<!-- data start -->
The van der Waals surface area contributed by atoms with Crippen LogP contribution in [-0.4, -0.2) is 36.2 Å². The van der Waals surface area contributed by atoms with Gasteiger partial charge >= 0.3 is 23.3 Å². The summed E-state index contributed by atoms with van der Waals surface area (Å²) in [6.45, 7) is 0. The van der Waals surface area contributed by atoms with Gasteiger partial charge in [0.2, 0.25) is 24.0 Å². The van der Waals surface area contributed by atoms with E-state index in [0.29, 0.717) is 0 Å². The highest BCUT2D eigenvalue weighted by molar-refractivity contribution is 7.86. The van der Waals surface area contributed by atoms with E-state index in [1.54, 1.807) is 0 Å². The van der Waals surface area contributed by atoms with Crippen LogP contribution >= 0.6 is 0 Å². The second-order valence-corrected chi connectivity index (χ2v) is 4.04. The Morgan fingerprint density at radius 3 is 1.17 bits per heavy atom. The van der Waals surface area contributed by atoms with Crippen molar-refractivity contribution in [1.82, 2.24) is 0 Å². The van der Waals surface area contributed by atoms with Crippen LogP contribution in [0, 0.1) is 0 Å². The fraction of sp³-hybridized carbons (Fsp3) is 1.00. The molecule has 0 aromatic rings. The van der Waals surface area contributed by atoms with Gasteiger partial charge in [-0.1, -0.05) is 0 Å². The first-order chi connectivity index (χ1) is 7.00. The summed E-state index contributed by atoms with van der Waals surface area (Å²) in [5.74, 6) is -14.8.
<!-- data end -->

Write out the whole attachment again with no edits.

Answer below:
The van der Waals surface area contributed by atoms with Crippen LogP contribution in [-0.4, -0.2) is 36.2 Å². The van der Waals surface area contributed by atoms with Gasteiger partial charge >= 0.3 is 23.3 Å². The summed E-state index contributed by atoms with van der Waals surface area (Å²) in [6.45, 7) is 0. The van der Waals surface area contributed by atoms with Gasteiger partial charge in [0.2, 0.25) is 24.0 Å². The van der Waals surface area contributed by atoms with E-state index in [0.29, 0.717) is 0 Å². The highest BCUT2D eigenvalue weighted by molar-refractivity contribution is 7.86. The van der Waals surface area contributed by atoms with E-state index in [1.54, 1.807) is 0 Å². The van der Waals surface area contributed by atoms with Crippen LogP contribution >= 0.6 is 0 Å². The second-order valence-corrected chi connectivity index (χ2v) is 4.04. The Morgan fingerprint density at radius 3 is 1.17 bits per heavy atom. The van der Waals surface area contributed by atoms with Crippen molar-refractivity contribution in [1.82, 2.24) is 0 Å². The van der Waals surface area contributed by atoms with Crippen LogP contribution in [0, 0.1) is 0 Å². The fraction of sp³-hybridized carbons (Fsp3) is 1.00. The molecule has 0 aromatic rings. The van der Waals surface area contributed by atoms with Gasteiger partial charge in [-0.1, -0.05) is 0 Å². The first-order chi connectivity index (χ1) is 7.00. The summed E-state index contributed by atoms with van der Waals surface area (Å²) in [5.74, 6) is -14.8.